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    • Jim-Bob

      I’d have to agree. The real beauty of a mechanical thing is not just looking at it, but experiencing it in action. I’m not a bike guy but I love the history and quality of engineering in a Vincent. I would have to ride one if I had it, if for no other reason than to perfect it and tinker with it until everything operated flawlessly. Heck, I would probably do that with the bike and leave it looking like a barn find!

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    • scot

      ~ the temptation to fuel it and take a ride would eventually overwhelm me. good will power, Lanny!
      and another great read, Tom.

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  4. Steve

    The fellow who restored the bike is Dave Malloy, not Gabe Malloy.

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  5. David

    Must be nice to have so much money you can restore it to such a high level that you don’t want to start it, let alone drive it. What a waste!

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  6. braktrcr

    I always figured if I had an unwilling seller, I would mow their lawn once a week, maybe paint their fence, stuff like that. I can’t imagine them getting angry, they will be amused we both end up being amused, and even if they still never sell, a nice friendship may start. You already have a mutual interest, which is the item you want to buy.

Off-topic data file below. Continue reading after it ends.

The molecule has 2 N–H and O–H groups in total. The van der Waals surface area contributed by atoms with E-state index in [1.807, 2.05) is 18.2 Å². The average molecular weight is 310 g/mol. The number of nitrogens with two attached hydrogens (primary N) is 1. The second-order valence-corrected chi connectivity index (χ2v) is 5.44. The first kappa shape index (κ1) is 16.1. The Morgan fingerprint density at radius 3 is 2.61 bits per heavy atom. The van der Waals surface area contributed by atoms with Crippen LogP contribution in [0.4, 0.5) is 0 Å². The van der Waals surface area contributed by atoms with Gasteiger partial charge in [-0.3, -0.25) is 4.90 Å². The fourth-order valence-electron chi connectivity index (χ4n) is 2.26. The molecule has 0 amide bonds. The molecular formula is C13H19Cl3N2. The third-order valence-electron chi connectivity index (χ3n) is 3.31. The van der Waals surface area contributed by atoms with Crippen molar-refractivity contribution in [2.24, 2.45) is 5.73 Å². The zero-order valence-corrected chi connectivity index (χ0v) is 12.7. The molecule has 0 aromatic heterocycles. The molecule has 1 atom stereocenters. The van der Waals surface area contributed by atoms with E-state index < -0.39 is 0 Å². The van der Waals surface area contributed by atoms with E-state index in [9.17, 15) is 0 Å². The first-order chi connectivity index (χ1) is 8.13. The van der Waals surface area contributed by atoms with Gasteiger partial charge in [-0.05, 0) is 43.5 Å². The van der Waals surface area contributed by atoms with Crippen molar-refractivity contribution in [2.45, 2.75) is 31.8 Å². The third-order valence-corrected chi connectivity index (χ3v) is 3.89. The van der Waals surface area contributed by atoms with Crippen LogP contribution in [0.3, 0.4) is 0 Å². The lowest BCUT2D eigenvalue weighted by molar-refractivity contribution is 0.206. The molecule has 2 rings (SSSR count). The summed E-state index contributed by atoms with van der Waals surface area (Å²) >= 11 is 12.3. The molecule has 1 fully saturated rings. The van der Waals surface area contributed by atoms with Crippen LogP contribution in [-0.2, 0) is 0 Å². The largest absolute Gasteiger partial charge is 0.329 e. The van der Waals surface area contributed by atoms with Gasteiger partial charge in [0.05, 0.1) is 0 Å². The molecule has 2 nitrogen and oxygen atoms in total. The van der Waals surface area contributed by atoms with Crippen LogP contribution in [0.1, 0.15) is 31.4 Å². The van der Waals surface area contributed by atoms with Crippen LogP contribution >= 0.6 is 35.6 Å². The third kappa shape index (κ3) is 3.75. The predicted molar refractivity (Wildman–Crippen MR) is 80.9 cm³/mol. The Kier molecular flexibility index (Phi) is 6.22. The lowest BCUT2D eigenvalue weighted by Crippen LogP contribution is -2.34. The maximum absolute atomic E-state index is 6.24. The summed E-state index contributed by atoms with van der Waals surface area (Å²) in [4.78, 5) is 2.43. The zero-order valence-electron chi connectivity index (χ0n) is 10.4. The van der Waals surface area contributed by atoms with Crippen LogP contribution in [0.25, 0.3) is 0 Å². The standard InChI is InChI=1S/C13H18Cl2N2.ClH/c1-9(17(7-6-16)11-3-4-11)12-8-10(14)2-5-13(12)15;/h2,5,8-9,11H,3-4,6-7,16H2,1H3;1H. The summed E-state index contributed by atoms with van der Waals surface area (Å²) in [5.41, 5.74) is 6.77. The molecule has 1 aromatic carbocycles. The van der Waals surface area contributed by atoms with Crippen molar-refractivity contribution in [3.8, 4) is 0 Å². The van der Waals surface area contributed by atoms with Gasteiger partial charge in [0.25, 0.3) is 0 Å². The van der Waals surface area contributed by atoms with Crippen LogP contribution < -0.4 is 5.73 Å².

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  7. Del Lucas

    Having ridden the old stuff (Vincent’s,MV’s ,etc.) and the new(GSX’s,Ducati’s,etc.) I have to admit it is best to ride the new and just admire the old.

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  8. Leo

    @david : sometimes its not that you have “so much money to throw at a restoration and then not drive it”… Sometimes it is such a long journey over MANY years aquiring NOS parts and rare bits that in the end you are literally scared to drive it because those parts are no longer available. It sucks but the financial reality of it as an “investment” becomes a reality that is in your face. Had a concours level (probably the best in the USA) bugye that I restored over 27 years. I put around 500 miles on it over the course of 12 years after it was done :( That is one of the reasons I no longer have it, it just lost it allure because I couldnt enjoy it. The right person came along with the right size of check and….

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  9. Dolphin Member

    Great story of patience and persistence in bringing a great bike back, but the thing I’m most envious about isn’t the Vincent, since that would just cost money. Circumstances being what they are, it’s the thing I’ll never have: my favorite piece of machinery in a special foyer next to the living room.

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  10. jim s

    if it was mine it would also be padlocked to a big eyebolt in a concrete floor and behind locked doors, but then i do that with all my bikes!. i too bought a car of my dreams and then sold it because i did not enjoy driving or owning it. i was so afraid something would happen to it while it was in my care.

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  11. jim s

    i would love to know why cliff desided to park the bike in the first place. also why he never moved it to his own place but instead left it with a friend. the restored bike sure looks great. another great story. thanks

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    This guy is an idiot. Ride the dang thing!

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  13. Joe Howell

    Saw one parked along the street yesterday. IMHO that owner was enjoying his more. He can still look at and admire his machine after he gets home. If you have enough dough to buy one you can afford to repair it if you break or crash it and need rare parts made.

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  14. Charles Gould